Windy AIM Weekend Walleye event
Catch, record, release format
FORT STEVENSON STATE PARK – It was a bit unusual, to be sure, during a summer when coronavirus has led to the cancellation of many fishing tournaments. However, after implementing a few changes, including scrambling to find a new date, the AIM Weekend Walleye Series launched out of DeTrobriand Marina last Sunday.
“The AIM format meets all the social distancing requirements just naturally,” said Geremy Olson, Washburn, tournament director. “The only thing we really had to change was a virtual webinar for the rules meeting.”
Rules meetings normally require all participating teams to gather together in a single room, a situation to be avoided during the coronavirus pandemic. Another gathering common to fishing tournaments is weigh-in time when the boats return to the dock. AIM’s format though is catch, record and release. That’s means no gathering of anglers or spectators around the scales at the end of the day.
“We take pictures of the left side of every fish, so that helps us make sure nobody is doubling up on fish,” explained Olson. “It’s just a fun format because all the fish are released. It takes away the urge for people to cull and makes for a good, fair tournament.”
It is illegal to cull in North Dakota, a process whereby a fish is removed from a boat’s livewell and released back into the lake in favor of a bigger fish. In AIM events all fish are measured on a ruler given to each team before they launch their boat. Teams also received an SD card to use in their cameras for photographing each fish they catch. A computer program is used to verify that no fish is photographed twice.
The two-man teams were allowed to catch and release as many walleyes as possible during the eight-hour tourney, submitting their best five for the competition. A conversion chart was used to compute the length of each fish into pounds and ounces.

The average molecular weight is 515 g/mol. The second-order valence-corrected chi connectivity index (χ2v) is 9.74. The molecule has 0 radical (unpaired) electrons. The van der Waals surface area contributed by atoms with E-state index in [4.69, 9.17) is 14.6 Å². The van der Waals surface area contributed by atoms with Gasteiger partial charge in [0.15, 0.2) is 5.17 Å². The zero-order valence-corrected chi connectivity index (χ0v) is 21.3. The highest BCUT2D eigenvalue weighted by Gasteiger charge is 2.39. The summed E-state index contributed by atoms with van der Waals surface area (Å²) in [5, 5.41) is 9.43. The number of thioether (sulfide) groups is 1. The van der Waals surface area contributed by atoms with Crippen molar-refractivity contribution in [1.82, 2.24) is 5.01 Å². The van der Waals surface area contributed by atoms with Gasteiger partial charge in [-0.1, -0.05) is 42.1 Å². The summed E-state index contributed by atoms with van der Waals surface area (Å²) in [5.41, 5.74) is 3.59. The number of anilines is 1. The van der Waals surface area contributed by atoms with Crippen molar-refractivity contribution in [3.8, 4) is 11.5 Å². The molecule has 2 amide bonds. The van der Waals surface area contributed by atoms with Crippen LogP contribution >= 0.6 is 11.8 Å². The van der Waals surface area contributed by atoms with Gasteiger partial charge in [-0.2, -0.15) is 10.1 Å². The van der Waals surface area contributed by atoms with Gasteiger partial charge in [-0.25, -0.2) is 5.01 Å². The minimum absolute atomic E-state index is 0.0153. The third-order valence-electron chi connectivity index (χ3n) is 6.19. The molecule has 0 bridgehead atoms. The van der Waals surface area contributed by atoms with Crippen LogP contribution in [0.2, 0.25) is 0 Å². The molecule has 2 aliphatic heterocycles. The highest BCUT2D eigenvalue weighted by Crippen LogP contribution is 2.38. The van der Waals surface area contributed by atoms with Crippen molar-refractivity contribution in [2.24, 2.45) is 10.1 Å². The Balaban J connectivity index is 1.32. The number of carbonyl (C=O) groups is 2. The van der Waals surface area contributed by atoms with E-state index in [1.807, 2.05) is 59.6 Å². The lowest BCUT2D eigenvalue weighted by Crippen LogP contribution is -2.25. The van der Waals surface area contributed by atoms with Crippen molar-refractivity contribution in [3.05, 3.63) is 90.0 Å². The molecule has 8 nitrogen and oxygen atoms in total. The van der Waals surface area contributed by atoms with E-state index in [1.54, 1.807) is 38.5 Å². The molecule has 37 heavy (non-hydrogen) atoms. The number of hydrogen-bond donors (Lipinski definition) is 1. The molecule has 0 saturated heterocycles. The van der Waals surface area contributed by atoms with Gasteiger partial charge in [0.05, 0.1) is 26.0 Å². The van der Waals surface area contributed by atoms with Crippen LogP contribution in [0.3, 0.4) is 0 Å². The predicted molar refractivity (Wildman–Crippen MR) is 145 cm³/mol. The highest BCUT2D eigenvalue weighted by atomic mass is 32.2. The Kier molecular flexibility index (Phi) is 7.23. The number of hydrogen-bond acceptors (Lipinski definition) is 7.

The wind was already whipping up when fishermen lined their boats up for pre-tournament inspection prior to the 7 a.m. launch. With the forecast for the day calling for winds gusting over 30 miles per hour, anglers started the day in full rain gear.
“In North Dakota if you don’t fish in the wind, you don’t fish,” remarked Olson. “It’s warm and windy but the anglers are having fun.”
The 56-boat field consisted of boats large enough to handle rough water but, none-the-less, rocking and rolling was the order of the day. No matter. The main thing for the competitive field was that they were participating in a fishing tournament while most other tournaments across the state had been called off due to coronavirus concerns.
“There’s a lot of talent out there too,” reminded Olson. “Just look at our field today. There’s a lot of guys that what they catch in a day is what most people would dream of catching in a lifetime. These guys are competitive and fun to watch.”
After every tournament there’s a number of fishermen who divulge a few tactics that they found to be effective. For Olson, it’s always interesting to listen to the “trick” of the day.
“Funny thing, everybody in the field will say you had to do one thing to catch fish,” said Olson. “Last year the first-place team said you had to be shallow. The second-place team said you had to fish deep. The third-place team said crankbaits was the key. The fourth-place team said it was Lindy rigs. On this lake there’s a lot of ways to catch fish and a lot of fish to catch. It’s exciting.”
Last Sunday’s tourney had been re-scheduled from earlier in the year following the revocation by the North Dakota Game and Fish Department of all April and May fishing tournament permits due to coronavirus. Two more AIM events are scheduled on Lake Sakakawea yet this year, one at New Town June 28 and another at Parshall Bay July 26, and one on Devils Lake July 12. The state championship is slated for Beulah Bay August 14-15.
Team-of-the-year is awarded to the team with the three best tournament finishes. The state circuit winner receives a Yamaha kicker motor and the top five teams garner national tournament spots without having to pay an entry fee.
“That’s unheard of, and they’ll be competing for a $55,000 Warrior boat package,” said Olson.
The largest walleyes caught during last Sunday’s tourney was a pair of 26 3/4 inchers. The first place team recorded an average weight of just over six pounds per walleye. Ninth place, the final payoff spot, saw an average of nearly 4 1/2 pounds per fish. Total payout for the tournament was $14,250. Entry fee was $300.